Edinburgh Fringe 2009
Evelyne Brink, "the UK’s Number One Madonna Impersonator" presents an autobiographical show that charts her development as a performer in her own right, finding a happier relationship with a role that began to overshadow her own individuality as a person and performer. A story performed in words and music – her own and Madonna’s.
Touching Edinburgh for the very first time, Almost Like a Virgin is a cleverly told story of the emergence of Evelyne Brink as a person and a perfomer in her own right, out of the "Nightingale’s Cage" of being best known as the UK’s premier impersonator of Madonna.
Brink can tell stories; Brink can sing; Brink can dance. Brink looks like Madonna. In a high energy and often touching autobiographical piece, Almost Like a Virgin tells the tale of a young, German-Jewish girl and her wish to make her grandfather proud of her by gaining acceptance, not only in the eyes of the public, but also in her own eyes.
What emerges is a piece of theatre based around, not only the hits of Madge, but also the very impressive musical writing and singing repertoire of Brink herself.
The Diva addresses the audience through a mirror frame, a twinkle in her eye. "Hello, I’m not Madonna." We’re in Brink’s dressing room for the day – a five-room suite in Honduras. ("One of the parts of the world that Brink gets to, that Modanna doesn’t"). She is "ready for the stage". In a studied performance, we’re taken not only through the Madonna back catalogue, but the story of Brink’s life. "If you’re going to be a tribute" says Brink, "you might as well be a tribute to the best." And she reminds us, one in every thirty people alive today has bought a Madonna song.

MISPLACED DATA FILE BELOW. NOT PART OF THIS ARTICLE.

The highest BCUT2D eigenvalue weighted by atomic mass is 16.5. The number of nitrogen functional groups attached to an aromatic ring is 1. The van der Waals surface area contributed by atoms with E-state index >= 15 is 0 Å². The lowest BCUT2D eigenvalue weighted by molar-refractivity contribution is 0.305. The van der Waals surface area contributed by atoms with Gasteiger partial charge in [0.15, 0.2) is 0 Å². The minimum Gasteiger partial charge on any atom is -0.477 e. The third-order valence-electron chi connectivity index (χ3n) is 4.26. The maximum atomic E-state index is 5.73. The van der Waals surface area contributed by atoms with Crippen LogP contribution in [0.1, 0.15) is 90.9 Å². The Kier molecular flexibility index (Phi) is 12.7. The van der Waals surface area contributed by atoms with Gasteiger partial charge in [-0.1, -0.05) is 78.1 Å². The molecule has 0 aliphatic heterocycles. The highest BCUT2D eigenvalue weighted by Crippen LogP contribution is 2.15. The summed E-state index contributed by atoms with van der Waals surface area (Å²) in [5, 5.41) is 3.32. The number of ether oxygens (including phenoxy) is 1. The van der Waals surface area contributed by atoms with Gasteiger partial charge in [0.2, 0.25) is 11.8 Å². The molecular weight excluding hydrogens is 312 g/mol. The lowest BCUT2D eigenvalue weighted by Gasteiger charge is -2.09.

This is a play of parallels. We hear of Madonna’s global, stellar life; we experience comparisons between stadiums and stag nights, between 02 and Wetherspoons. The comedy is observational, not only of celebrity, but also of Brink’s own life story. The lyrics of Brink’s own songs and her pastiches on Madonna. (Hey, Mr Surgeon, is sharp and witty), are a strength in a show that is essentially an exploration of the "problem of celebrity", and, on a deeper level, of losing oneself in the impersonation of another. The music video sequence of Brink-as-Madonna is funny and cleverly done.
The central conceit is clever. Do we have a show about Madonna or a show about an ordinary person trying to be extraordinary. Is this really a play about Brink herself, with Madonna as a part of THAT story, rather than vice versa?
The core strength of this production is the storytelling in words and music of Brink herself. The acting isn’t always consistent and some parts of the show work theatrically better than others. Brink is most at home playing Madonna, or, make-up off, simply being herself. The space in between is sometimes a bit hesistant and stumbling.
That said, what we have here is a strong performance, a very engaging story and something which explores celebrity and self in a clever and witty way. The audience loved both Madonna and Brink, but I sense they loved Brink more.